Florida's offensive line is full of misfits of mayhem

Plenty of people doubted the Gators' offensive line, but Trip Thurman and his teammates have been impressive recently. Kim Klement/Kim Klement-USA TODAY Sports

Seven months ago, Florida coach Jim McElwain was looking for anyone to protect his quarterbacks. From pizza delivery boys to media members, Florida’s first-year coach was desperate to find anyone willing to line up in the trenches for a couple of weeks.

Well, where the heck was that group of nobodies on Saturday? More specifically, who is this all of a sudden intimidating group of big boys bullying folks up front?

During the Gators’ furious fourth-quarter comeback win over Tennessee and again on Saturday against Ole Miss’ tenacious defensive front, Florida’s offensive line looked tremendous and kept quarterback Will Grier relatively clean. In the process, Florida has registered 52 points and 500 yards in the last five quarters.

“It’s been a real pleasure to watch us grow,” redshirt senior guard Trip Thurman said. “There have been a lot of questions about our offensive line, and I think the first few games we’ve kind of silenced our doubters.”

Each week, the Gators’ offensive front has made strides, but it took off against Ole Miss’ ferocious front. A defense littered with NFL talent and headlined by future first-round draft pick Robert Nkemdiche was held in check during Florida’s 38-10 dismantling of the third-ranked Rebels.

Outside of two sacks, Grier stood upright most of the night, as he carved up the Rebels for 271 yard and four touchdowns on 24-of-29 passing. The Rebels’ blitz was essentially nonexistent as the game lingered. The more pressure Ole Miss brought, the more Florida overpowered.

“We had their defense dialed up all day,” said senior tackle Mason Halter, who transferred in from Fordham over the summer. “We beat their defense, essentially -- up front and overall.”

This line had to use walk-ons just so the team could have a spring game!

To Thurman, who entered the season as the only player on this line with any experience as an FBS starter (10 starts last season), the transformation of this offensive line began during that injury-plagued spring. When there was no hope for this rag-tag group, Thurman, who missed all of spring with a shoulder injury that some thought might end his football career, said the big boys developed a real big bond. Even if the play wasn’t great, they followed O-line coach Mike Summers, the only holdover from Will Muschamp’s coaching staff.

The process was slow and frustrating, but as trust grew, so did development. As the bodies healed and the numbers grew, Summers started to mix, match and cross-train guys, as communication grew.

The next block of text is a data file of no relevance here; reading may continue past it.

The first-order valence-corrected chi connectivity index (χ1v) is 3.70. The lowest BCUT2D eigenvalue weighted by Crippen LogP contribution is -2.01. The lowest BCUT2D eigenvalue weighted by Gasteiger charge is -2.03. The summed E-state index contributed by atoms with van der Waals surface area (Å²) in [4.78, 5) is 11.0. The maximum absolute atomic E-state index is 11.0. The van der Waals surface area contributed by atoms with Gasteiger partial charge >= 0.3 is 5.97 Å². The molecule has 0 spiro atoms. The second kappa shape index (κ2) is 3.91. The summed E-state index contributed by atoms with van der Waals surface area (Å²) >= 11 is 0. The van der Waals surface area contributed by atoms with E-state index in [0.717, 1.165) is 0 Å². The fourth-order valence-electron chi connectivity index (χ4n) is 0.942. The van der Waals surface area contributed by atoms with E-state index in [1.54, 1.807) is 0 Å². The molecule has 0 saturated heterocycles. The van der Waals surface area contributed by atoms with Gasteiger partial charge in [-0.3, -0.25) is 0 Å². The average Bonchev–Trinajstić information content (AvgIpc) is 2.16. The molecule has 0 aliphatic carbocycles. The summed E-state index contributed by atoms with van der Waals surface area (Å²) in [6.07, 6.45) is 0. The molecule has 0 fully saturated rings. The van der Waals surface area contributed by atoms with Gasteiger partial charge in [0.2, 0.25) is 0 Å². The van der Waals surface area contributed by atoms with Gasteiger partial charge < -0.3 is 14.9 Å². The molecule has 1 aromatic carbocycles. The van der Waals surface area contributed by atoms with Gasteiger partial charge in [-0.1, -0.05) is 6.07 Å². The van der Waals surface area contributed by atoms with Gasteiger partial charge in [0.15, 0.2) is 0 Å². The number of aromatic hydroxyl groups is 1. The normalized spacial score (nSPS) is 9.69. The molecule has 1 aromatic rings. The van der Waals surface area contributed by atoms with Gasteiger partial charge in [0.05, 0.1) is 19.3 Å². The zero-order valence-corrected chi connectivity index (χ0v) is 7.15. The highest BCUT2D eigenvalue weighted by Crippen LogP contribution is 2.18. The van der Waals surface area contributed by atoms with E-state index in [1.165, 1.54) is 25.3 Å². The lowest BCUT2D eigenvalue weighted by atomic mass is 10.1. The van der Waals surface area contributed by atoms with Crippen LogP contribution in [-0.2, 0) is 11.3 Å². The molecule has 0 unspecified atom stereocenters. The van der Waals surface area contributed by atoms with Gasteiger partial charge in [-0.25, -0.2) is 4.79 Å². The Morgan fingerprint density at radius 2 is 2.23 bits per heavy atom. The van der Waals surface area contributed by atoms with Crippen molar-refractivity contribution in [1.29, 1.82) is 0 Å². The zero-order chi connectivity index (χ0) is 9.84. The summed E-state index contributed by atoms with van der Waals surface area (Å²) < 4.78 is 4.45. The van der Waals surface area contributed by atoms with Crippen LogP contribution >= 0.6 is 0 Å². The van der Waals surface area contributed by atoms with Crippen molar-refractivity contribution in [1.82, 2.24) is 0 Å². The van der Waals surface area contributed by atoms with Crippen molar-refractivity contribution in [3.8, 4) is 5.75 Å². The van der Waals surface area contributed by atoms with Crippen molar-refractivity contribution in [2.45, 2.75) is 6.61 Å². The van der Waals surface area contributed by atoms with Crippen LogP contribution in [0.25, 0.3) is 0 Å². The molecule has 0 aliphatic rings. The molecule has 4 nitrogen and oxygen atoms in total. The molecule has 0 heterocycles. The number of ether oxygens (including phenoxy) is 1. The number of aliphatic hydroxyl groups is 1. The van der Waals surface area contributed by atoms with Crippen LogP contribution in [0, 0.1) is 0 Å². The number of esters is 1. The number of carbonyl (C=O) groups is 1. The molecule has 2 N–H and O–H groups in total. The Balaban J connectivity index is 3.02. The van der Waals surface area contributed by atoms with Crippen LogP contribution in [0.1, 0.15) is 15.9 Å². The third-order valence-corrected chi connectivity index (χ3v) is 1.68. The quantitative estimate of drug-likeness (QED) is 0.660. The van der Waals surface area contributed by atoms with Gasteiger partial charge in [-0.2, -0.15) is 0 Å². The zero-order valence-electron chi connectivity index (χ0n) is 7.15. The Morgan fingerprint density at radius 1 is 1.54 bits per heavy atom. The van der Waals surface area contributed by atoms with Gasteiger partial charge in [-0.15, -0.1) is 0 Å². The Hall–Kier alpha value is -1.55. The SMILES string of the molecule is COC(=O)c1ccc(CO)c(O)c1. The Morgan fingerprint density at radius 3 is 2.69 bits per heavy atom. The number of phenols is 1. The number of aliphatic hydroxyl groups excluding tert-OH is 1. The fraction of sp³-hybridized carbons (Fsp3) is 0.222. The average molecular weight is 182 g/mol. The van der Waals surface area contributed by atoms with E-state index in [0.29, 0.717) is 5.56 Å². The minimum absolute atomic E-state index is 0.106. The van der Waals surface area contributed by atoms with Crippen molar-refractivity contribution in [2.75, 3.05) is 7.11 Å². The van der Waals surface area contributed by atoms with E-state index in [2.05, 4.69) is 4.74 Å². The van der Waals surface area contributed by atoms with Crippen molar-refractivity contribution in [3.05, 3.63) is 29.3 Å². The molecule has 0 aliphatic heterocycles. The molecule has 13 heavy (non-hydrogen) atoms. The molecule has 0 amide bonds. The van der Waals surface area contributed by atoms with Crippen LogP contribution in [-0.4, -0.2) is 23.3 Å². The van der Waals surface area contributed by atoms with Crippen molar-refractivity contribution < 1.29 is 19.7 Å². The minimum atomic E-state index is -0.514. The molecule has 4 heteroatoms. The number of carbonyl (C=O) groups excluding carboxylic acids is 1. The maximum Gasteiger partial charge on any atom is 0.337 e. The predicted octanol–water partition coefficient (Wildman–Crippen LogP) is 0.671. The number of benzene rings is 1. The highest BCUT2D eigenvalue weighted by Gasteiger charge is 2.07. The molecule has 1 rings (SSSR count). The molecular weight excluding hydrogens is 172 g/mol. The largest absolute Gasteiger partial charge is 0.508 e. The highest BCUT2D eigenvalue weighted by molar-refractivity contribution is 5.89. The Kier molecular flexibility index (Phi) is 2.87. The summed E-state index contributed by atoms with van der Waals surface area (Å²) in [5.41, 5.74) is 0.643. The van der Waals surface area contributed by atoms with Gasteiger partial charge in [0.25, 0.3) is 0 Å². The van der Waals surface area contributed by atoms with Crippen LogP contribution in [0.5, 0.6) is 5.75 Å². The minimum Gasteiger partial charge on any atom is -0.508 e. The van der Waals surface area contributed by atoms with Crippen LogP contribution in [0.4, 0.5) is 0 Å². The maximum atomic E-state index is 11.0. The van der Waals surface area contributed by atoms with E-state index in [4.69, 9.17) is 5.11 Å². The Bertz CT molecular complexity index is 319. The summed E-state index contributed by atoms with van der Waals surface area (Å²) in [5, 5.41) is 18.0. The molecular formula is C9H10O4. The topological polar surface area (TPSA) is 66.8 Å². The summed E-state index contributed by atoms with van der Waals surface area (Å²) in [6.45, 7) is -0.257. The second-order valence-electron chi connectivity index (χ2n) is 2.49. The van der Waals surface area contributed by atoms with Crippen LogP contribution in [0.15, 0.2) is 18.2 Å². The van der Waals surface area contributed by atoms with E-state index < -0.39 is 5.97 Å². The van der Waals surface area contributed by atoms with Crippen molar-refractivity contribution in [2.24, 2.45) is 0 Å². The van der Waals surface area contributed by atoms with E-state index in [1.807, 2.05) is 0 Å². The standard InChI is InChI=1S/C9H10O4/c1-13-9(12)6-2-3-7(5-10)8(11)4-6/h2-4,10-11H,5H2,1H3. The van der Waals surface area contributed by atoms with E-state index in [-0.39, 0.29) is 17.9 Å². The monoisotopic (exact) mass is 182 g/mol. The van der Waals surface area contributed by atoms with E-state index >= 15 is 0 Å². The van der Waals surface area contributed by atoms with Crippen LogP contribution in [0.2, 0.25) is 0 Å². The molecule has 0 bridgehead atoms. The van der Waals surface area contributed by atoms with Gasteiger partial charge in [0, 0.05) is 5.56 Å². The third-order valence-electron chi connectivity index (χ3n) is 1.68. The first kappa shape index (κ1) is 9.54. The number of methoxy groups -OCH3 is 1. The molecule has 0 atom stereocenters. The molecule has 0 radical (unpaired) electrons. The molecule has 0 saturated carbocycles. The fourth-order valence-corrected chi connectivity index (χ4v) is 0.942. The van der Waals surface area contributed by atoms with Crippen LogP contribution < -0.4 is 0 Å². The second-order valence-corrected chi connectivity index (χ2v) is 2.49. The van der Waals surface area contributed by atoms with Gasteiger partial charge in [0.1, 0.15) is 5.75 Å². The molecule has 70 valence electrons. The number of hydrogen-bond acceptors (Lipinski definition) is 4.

After struggling against East Carolina and Kentucky, the Gators’ offensive line sprung to life in the last five quarters. In fact, since the start of the second half of the Tennessee game, Grier has completed 11-of-13 passes for 138 yards and three touchdowns with zero interceptions against the blitz (one sack), according to ESPN Stats & Information.

“We just decided to put our foot in the ground and say enough is enough,” Halter said. “We said we’re going to play this game like we should have all day and protect our asses off.”

If you look at the season as a whole, Florida’s offensive line has actually been statistically better overall than you might think. According to ESPN Stats & Information, teams have pressured (sack or duress) on 20 percent of Florida’s drop backs, which is the same as last year. However, Florida is averaging 7.1 yards per pass in those situations (fourth in the SEC), compared to 2.9 yards (worst in the SEC) last season. On the season, Grier is 26-of-37 for 302 yards and four touchdowns with one interception and three sacks against the blitz.

Florida also amassed their highest passing yardage total (1,270) through its first five games of the season since posting 1,322 yards to start 2007.

McElwain and Summers have seen this uptick in line success by using three true freshmen at times and having a constant rotation during games to mix up combinations and keep guys fresh.

“I would say the biggest thing I see there is they're starting to understand the value of communication,” McElwain said of the offensive line. “We've got to get better on some of the points, and yet, that's on the quarterback as well.”

McElwain’s right. Florida’s getting fewer yards before contact per rush this season, and the Gators are actually surrendering sacks at a higher rate in 2015 (both against blitz and standard rush), according to ESPN Stats & Information. But a handful of sacks have come because of impatience by Grier, who has a tendency to run into trouble at any sign of breakdown from the line.

There are still things that must improve up front, but it’s far better than originally hoping the pizza guy worked out.

“We knew that we were the weak link coming into the season, and it’s been our goal to show that we are very capable,” Halter said. “We were out to prove people wrong, and we have these first few weeks.”